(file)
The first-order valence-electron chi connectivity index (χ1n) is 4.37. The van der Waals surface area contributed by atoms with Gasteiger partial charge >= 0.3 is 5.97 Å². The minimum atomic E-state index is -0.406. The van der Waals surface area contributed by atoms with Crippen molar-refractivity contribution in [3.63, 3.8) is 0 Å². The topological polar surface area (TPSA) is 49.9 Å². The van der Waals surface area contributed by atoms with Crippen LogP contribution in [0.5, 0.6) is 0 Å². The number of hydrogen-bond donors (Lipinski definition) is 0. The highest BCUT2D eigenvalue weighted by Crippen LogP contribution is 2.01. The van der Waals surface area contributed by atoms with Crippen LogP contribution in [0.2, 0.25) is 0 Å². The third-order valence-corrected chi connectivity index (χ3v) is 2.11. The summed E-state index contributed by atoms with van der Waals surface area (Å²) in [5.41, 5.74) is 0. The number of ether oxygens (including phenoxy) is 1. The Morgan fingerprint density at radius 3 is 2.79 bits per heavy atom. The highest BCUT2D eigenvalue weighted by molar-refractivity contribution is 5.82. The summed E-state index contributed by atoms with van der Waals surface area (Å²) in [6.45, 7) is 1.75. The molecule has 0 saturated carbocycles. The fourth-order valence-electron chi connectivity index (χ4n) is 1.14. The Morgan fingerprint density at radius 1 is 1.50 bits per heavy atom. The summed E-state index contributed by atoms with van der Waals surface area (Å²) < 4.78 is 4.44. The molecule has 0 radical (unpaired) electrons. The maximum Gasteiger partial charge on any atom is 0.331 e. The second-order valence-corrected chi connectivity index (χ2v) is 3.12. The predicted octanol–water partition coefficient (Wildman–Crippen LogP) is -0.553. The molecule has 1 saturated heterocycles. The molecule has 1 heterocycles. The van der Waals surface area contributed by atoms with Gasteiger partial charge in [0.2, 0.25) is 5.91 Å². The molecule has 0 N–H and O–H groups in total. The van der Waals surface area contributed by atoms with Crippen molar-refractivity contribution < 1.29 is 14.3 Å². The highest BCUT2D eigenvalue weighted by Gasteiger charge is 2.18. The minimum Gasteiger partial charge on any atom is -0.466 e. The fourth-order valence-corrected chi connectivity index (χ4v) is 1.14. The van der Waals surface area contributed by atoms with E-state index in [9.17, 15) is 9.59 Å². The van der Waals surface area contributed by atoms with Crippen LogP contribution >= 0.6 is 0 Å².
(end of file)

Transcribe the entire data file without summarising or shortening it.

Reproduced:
The first-order valence-electron chi connectivity index (χ1n) is 4.37. The van der Waals surface area contributed by atoms with Gasteiger partial charge >= 0.3 is 5.97 Å². The minimum atomic E-state index is -0.406. The van der Waals surface area contributed by atoms with Crippen molar-refractivity contribution in [3.63, 3.8) is 0 Å². The topological polar surface area (TPSA) is 49.9 Å². The van der Waals surface area contributed by atoms with Crippen LogP contribution in [0.5, 0.6) is 0 Å². The number of hydrogen-bond donors (Lipinski definition) is 0. The highest BCUT2D eigenvalue weighted by Crippen LogP contribution is 2.01. The van der Waals surface area contributed by atoms with Crippen LogP contribution in [0.2, 0.25) is 0 Å². The third-order valence-corrected chi connectivity index (χ3v) is 2.11. The summed E-state index contributed by atoms with van der Waals surface area (Å²) in [5.41, 5.74) is 0. The number of ether oxygens (including phenoxy) is 1. The Morgan fingerprint density at radius 3 is 2.79 bits per heavy atom. The highest BCUT2D eigenvalue weighted by molar-refractivity contribution is 5.82. The summed E-state index contributed by atoms with van der Waals surface area (Å²) in [6.45, 7) is 1.75. The molecule has 0 saturated carbocycles. The fourth-order valence-electron chi connectivity index (χ4n) is 1.14. The Morgan fingerprint density at radius 1 is 1.50 bits per heavy atom. The summed E-state index contributed by atoms with van der Waals surface area (Å²) < 4.78 is 4.44. The molecule has 0 radical (unpaired) electrons. The maximum Gasteiger partial charge on any atom is 0.331 e. The second-order valence-corrected chi connectivity index (χ2v) is 3.12. The predicted octanol–water partition coefficient (Wildman–Crippen LogP) is -0.553. The molecule has 1 saturated heterocycles. The molecule has 1 heterocycles. The van der Waals surface area contributed by atoms with Gasteiger partial charge in [0.2, 0.25) is 5.91 Å². The molecule has 0 N–H and O–H groups in total. The van der Waals surface area contributed by atoms with Crippen molar-refractivity contribution < 1.29 is 14.3 Å². The highest BCUT2D eigenvalue weighted by Gasteiger charge is 2.18. The minimum Gasteiger partial charge on any atom is -0.466 e. The fourth-order valence-corrected chi connectivity index (χ4v) is 1.14. The van der Waals surface area contributed by atoms with E-state index in [9.17, 15) is 9.59 Å². The van der Waals surface area contributed by atoms with Crippen LogP contribution >= 0.6 is 0 Å².